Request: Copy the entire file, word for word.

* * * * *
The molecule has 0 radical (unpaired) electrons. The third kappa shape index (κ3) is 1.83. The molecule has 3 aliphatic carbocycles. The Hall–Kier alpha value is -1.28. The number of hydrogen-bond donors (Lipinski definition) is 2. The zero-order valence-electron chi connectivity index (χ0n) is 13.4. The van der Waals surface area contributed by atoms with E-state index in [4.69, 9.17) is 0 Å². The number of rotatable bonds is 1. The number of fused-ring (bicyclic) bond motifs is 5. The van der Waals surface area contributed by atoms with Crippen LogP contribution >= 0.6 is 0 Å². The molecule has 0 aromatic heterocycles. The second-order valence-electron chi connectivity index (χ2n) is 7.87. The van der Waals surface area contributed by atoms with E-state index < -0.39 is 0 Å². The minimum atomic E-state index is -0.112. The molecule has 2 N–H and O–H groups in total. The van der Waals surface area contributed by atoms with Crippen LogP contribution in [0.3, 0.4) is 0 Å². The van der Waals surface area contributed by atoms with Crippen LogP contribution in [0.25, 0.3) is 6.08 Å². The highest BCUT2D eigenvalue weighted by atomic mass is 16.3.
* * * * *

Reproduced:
The molecule has 0 radical (unpaired) electrons. The third kappa shape index (κ3) is 1.83. The molecule has 3 aliphatic carbocycles. The Hall–Kier alpha value is -1.28. The number of hydrogen-bond donors (Lipinski definition) is 2. The zero-order valence-electron chi connectivity index (χ0n) is 13.4. The van der Waals surface area contributed by atoms with E-state index in [4.69, 9.17) is 0 Å². The number of rotatable bonds is 1. The number of fused-ring (bicyclic) bond motifs is 5. The van der Waals surface area contributed by atoms with Crippen LogP contribution >= 0.6 is 0 Å². The molecule has 0 aromatic heterocycles. The second-order valence-electron chi connectivity index (χ2n) is 7.87. The van der Waals surface area contributed by atoms with E-state index < -0.39 is 0 Å². The minimum atomic E-state index is -0.112. The molecule has 2 N–H and O–H groups in total. The van der Waals surface area contributed by atoms with Crippen LogP contribution in [0.3, 0.4) is 0 Å². The van der Waals surface area contributed by atoms with Crippen LogP contribution in [0.25, 0.3) is 6.08 Å². The highest BCUT2D eigenvalue weighted by atomic mass is 16.3.